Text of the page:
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|The Mark II Ross Rifle
By James Patton
Scotsman Sir Charles Ross (1872–1942), 9th (and last) Baronet Lockhart-Ross was a colorful character and a prolific inventor, the holder of patents for firearms, agricultural machinery, hydraulic systems, and even ship designs. In 1893 and 1897, he patented a straight-pull bolt-action rifle. Quoting from Wikipedia: "The operating principle of the straight-pull bolt action comprises a sleeve to which the bolt lever or handle is attached. This sleeve is hollow and has spiral grooves or 'teeth' cut into its inner surface in which slide corresponding projections or 'teeth' on the outside of the bolt head or 'body'. As the bolt lever and sleeve are moved, the bolt head is forced to rotate through about 90°, locking or unlocking it in the receiver of the rifle." The simple “back-and-forth” cycling of the bolt was faster than with manually turned bolts.
|Sir Charles Ross in 1921
Having family wealth, Ross started manufacturing his rifles in the UK but moved to Quebec in 1903 to qualify for a contract with the Canadian government for 12,000 military rifles. Ross offered several advantages over the British Short Magazine Lee-Enfield (SMLE), including lighter weight (partly due to a smaller magazine), more accurate at longer ranges, a faster rate of fire, and easier disassembly because it required no special tool.
The original Ross rifle was in 7.0x66SR (.280) and used a high-velocity cartridge (2,998 fps). When the Canadian military became his most important customer, he was required to change to the SMLE’s 7.7x56R (.303) cartridge (2,441 fps) to simplify logistics. Ross made three variants, designated Marks I, II and III, plus many sub-variants. Civilian rifles were issued in many different calibers, even .22LR. Between 1903 and 1915, 419,310 Ross rifles were manufactured, of which 342,040 went to the military.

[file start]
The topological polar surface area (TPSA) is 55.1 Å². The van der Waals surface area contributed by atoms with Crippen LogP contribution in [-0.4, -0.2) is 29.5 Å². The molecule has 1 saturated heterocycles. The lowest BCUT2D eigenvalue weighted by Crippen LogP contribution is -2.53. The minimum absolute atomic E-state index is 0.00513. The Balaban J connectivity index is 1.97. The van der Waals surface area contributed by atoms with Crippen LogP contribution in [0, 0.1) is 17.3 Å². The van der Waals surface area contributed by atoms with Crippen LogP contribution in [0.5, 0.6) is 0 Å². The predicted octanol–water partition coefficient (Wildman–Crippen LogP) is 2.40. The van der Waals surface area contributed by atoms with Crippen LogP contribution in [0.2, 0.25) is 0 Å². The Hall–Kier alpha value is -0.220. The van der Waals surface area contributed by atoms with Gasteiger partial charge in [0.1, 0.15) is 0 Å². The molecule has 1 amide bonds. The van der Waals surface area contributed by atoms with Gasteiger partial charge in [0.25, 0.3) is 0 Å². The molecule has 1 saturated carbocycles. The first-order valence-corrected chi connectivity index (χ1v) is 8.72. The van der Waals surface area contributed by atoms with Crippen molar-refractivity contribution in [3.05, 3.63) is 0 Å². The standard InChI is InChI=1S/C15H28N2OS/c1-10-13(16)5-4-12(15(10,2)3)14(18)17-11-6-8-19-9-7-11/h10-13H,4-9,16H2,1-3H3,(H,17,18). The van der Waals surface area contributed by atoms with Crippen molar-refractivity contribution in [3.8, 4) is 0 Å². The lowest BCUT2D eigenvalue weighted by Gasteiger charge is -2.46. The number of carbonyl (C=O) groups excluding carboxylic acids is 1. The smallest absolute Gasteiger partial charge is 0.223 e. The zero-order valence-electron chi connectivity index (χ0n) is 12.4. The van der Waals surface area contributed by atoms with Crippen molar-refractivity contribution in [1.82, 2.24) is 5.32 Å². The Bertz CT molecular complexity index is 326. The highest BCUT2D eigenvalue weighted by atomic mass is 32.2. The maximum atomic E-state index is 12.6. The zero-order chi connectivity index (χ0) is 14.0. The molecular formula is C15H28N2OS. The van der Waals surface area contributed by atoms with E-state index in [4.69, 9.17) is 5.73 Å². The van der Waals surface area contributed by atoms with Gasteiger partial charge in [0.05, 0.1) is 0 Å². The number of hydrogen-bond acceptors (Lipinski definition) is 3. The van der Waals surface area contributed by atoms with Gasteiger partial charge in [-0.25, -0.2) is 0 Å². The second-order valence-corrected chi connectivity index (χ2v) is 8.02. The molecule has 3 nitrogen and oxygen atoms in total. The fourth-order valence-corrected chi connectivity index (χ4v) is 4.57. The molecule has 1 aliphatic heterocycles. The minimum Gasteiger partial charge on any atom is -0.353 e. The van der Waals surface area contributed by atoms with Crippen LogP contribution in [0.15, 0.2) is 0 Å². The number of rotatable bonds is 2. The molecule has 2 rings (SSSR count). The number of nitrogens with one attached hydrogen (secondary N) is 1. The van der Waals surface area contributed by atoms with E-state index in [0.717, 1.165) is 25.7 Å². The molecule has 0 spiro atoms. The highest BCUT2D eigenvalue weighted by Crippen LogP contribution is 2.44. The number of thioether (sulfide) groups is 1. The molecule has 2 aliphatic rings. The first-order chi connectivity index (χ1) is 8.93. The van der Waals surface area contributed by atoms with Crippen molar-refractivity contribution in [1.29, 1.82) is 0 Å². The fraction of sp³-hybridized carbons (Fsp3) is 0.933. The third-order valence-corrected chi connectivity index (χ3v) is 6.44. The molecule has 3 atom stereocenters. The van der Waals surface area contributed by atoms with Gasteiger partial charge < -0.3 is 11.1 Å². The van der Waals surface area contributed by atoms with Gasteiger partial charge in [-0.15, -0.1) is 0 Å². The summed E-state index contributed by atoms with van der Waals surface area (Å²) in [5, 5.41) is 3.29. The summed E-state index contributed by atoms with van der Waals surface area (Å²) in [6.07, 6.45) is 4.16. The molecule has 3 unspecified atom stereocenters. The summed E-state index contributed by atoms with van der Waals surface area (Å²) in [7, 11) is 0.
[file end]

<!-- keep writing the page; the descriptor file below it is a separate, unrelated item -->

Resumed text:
Most of the Canadian army Ross rifles were Mark IIs. It weighed slightly less than 10 pounds, with a 30½- barrel. The overall length of 50¼ inches increased the muzzle velocity (2,460 fps) and improved accuracy.
Unmodified, the rifle had to be loaded using a stripper clip, and the magazine held one clip load. The barrel-mounted folding-leaf rear sight was similar to the 1898 Mauser. The front sight blade was protected by a removable metal cover.
The bayonet was unusual in shape, with a blade that was 101⁄8-inches long and about 11⁄8-inches - described as a “butcher knife”.
In 1914 the Canadian Expeditionary Force (CEF) went to France armed with the Ross and were soon in combat. While the rifles had been impressive on the target ranges, problems quickly arose.
Most serious was the straight-pull rotating bolt became inoperable when even small amounts of dirt or mud worked its way into the screw heads in the sleeve. Plus these could also be damaged by rough handling.
Another serious flaw was that, after field-stripping, the bolt could be incorrectly assembled, which could cause the rifle to fire without the bolt securely locked, blowing the bolt back into the user’s face.